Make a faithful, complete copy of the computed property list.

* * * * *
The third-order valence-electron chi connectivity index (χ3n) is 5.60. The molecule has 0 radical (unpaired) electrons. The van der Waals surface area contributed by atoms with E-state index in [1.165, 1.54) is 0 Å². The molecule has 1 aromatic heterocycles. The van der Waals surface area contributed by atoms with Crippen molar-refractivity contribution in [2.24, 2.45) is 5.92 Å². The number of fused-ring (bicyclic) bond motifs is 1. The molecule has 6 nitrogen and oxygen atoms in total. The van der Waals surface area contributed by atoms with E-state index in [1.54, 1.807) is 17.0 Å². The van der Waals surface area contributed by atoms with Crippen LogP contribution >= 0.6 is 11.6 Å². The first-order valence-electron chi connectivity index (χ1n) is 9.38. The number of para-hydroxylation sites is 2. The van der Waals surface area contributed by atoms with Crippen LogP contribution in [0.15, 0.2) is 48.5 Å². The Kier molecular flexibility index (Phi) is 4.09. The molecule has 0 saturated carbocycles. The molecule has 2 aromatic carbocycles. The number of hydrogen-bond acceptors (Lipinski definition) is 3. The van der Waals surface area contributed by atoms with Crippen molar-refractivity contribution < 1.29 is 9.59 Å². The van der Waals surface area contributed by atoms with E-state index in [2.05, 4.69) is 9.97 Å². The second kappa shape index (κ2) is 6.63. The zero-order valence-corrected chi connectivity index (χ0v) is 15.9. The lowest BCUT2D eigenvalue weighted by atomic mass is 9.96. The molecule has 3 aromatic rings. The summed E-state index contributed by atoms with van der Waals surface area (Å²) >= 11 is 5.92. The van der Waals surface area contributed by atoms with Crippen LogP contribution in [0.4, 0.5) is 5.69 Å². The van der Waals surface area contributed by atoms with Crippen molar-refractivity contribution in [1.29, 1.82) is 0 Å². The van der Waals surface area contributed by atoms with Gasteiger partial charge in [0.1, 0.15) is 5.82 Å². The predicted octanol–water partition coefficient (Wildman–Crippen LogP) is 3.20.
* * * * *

The third-order valence-electron chi connectivity index (χ3n) is 5.60. The molecule has 0 radical (unpaired) electrons. The van der Waals surface area contributed by atoms with E-state index in [1.165, 1.54) is 0 Å². The molecule has 1 aromatic heterocycles. The van der Waals surface area contributed by atoms with Crippen molar-refractivity contribution in [2.24, 2.45) is 5.92 Å². The number of fused-ring (bicyclic) bond motifs is 1. The molecule has 6 nitrogen and oxygen atoms in total. The van der Waals surface area contributed by atoms with E-state index in [1.54, 1.807) is 17.0 Å². The van der Waals surface area contributed by atoms with Crippen LogP contribution >= 0.6 is 11.6 Å². The first-order valence-electron chi connectivity index (χ1n) is 9.38. The number of para-hydroxylation sites is 2. The van der Waals surface area contributed by atoms with Crippen LogP contribution in [0.15, 0.2) is 48.5 Å². The Kier molecular flexibility index (Phi) is 4.09. The molecule has 0 saturated carbocycles. The molecule has 2 aromatic carbocycles. The number of hydrogen-bond acceptors (Lipinski definition) is 3. The van der Waals surface area contributed by atoms with Crippen molar-refractivity contribution < 1.29 is 9.59 Å². The van der Waals surface area contributed by atoms with E-state index in [2.05, 4.69) is 9.97 Å². The second kappa shape index (κ2) is 6.63. The zero-order valence-corrected chi connectivity index (χ0v) is 15.9. The lowest BCUT2D eigenvalue weighted by atomic mass is 9.96. The molecule has 3 aromatic rings. The summed E-state index contributed by atoms with van der Waals surface area (Å²) >= 11 is 5.92. The van der Waals surface area contributed by atoms with Crippen LogP contribution in [0.4, 0.5) is 5.69 Å². The van der Waals surface area contributed by atoms with Crippen molar-refractivity contribution in [1.29, 1.82) is 0 Å². The van der Waals surface area contributed by atoms with Gasteiger partial charge in [0.1, 0.15) is 5.82 Å². The predicted octanol–water partition coefficient (Wildman–Crippen LogP) is 3.20.